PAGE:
Driving under the influence of alcohol or drugs is dangerous in any situation. However, the charges filed against you can become significantly heavier if there is a child present in the car at the time of the charge. If you find yourself facing police while you are drunk and behind the wheel, with a child in tow, what consequences can you expect to face?
Drunk Driving with a Child in the Car: What Charges Can You Face?
Drunk driving is also known as a DUI (driving under the influence) or an OUI (operating under the influence). The consequences that accompany this type of charge differ depending on the situation. Law enforcement will look into the demographics, criminal history, and other aspects of the situation.
If the person is barely of legal age, has no criminal history, and is alone at the time of the arrest, they may be let off with a warning and a light charge. However, it may not be the same if the person has had past offenses and OUI charges, as they may receive a more serious felony charge.
It gets worse if there is a child on board at the time that the charge was committed. The logic behind this is that the driver is irresponsible enough to put not only their own life in danger but that of an innocent child as well.
OUI with Child Endangerment
This is the formal name for the legal charge one may face if they drive under the influence with a child who is under 14 in the car. Here are the three penalties that a driver with this offense may face.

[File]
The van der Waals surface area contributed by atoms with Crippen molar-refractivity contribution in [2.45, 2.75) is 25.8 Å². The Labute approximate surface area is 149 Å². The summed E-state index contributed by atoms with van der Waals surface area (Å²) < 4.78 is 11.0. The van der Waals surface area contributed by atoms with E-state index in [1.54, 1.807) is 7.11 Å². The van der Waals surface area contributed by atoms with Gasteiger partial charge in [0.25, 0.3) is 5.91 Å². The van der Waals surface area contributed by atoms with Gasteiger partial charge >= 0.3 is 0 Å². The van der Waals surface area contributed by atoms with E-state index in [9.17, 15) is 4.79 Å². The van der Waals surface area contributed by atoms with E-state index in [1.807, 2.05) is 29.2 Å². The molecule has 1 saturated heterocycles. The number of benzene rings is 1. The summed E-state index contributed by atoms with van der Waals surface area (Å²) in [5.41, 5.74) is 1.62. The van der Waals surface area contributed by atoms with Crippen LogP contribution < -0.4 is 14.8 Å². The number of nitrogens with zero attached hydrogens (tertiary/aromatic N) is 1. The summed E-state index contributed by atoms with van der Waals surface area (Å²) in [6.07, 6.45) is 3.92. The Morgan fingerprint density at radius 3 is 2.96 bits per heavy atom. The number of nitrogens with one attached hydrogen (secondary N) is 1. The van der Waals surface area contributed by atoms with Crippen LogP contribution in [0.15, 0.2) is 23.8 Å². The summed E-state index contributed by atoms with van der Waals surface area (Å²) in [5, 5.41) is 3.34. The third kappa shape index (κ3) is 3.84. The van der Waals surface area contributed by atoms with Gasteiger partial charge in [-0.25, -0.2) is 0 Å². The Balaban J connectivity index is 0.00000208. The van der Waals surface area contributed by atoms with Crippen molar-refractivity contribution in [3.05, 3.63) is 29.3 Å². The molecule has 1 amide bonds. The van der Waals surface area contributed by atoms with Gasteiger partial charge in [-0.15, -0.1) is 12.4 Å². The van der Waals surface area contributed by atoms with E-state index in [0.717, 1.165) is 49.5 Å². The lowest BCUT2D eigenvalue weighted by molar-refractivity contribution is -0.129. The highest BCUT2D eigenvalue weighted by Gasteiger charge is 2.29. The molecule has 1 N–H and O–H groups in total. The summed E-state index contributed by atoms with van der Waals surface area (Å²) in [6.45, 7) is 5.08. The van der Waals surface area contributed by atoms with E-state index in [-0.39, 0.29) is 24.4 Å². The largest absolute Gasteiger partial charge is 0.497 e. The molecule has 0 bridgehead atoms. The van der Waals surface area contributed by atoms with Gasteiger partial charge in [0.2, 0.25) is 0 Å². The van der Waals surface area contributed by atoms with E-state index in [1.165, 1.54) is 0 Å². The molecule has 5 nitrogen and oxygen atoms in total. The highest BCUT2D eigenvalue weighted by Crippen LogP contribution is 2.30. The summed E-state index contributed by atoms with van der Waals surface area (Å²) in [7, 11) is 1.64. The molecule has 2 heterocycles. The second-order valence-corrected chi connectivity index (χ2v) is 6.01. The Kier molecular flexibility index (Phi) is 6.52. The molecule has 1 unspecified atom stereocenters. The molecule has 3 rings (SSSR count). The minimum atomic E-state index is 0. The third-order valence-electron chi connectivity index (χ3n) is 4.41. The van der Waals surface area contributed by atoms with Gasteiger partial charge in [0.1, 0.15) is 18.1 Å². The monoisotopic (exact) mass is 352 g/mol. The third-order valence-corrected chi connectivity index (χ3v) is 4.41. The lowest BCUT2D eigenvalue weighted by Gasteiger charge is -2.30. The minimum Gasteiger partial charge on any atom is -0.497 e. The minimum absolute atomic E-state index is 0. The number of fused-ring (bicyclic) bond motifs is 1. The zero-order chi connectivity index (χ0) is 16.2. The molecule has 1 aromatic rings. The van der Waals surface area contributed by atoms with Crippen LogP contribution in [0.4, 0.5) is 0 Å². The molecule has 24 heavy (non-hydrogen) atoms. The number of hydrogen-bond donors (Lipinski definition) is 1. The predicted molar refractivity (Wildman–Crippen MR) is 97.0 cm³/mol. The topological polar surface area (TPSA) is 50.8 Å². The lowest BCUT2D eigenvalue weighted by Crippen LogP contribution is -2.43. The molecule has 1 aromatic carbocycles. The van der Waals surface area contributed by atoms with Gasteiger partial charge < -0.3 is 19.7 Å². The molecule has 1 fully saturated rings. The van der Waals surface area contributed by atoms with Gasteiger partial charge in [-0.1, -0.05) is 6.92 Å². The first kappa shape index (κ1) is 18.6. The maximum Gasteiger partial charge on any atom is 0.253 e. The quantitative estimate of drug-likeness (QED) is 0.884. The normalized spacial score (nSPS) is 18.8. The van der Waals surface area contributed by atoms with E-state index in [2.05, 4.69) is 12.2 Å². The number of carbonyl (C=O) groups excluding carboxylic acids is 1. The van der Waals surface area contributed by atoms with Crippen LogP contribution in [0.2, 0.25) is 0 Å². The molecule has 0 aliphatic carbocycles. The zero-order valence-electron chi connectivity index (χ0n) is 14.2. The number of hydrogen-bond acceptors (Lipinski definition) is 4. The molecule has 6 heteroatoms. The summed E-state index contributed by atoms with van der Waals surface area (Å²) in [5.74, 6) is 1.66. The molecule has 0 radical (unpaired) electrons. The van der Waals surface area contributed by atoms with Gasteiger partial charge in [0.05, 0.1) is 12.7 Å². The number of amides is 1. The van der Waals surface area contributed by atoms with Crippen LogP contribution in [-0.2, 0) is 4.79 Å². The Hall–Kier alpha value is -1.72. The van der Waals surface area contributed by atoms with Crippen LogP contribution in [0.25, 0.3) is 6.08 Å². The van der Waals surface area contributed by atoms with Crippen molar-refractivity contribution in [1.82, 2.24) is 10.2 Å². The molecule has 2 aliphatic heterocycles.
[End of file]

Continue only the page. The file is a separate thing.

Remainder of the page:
A driver’s first offense will result in a minimum of 90 days to a maximum of two and a half years of jail time. They may also have their license suspended for a year and may have to pay up to $5,000 in fines.
2nd offense and subsequent offenses
For any subsequent offense of this crime, a driver may face a minimum of six months of jail time up to a maximum of two years. They may also face a three-year license suspension and fines up to $10,000.
If people were harmed
If there were other affected parties involved who were harmed during the offense, a driver may lose custody of the child. Authorities will include the Department of Children and Families (DCF) in the case to assess whether or not it is within the child’s best interests to be in custody and care of the driver.
How to Avoid It
The best and most logical way to avoid an OUI charge is to never attempt to drive after you have had a night of merriment. Driving drunk should never be done, whether you are alone or when a child is present. Drunk driving can cause harm to you, the child with you, and the other drivers on the road. If you have had a drink, it is best to take a cab home instead of risking multiple lives by getting behind the wheel.
You will be able to safeguard not only your life but also the life of your child by avoiding driving drunk. On top of this, you will be able to avoid facing any legal charges that may result in hefty fines and even jail time.
They are flashed all over TV: warning ads on websites and concerned friends and family members’ verbal warnings to never attempt to drink and drive. However, if you make the mistake of doing it anyway, it will be in your best interest to hire the services of a lawyer at once. Your lawyer will be able to help you minimize the charges and other consequences that may await you.
The Fernandez Firm concentrates on all types of criminal defense, and Mr. Fernandez is an industry expert in all matters related to criminal law. He has been lead counsel on numerous trials with expertise in both the State and Federal Courts. Attorney Frank Fernandez is fluent in Spanish and enjoys serving the Latin community as a Boston criminal lawyer. Should you need any legal help, contact us! We will be happy to see what we can do for you.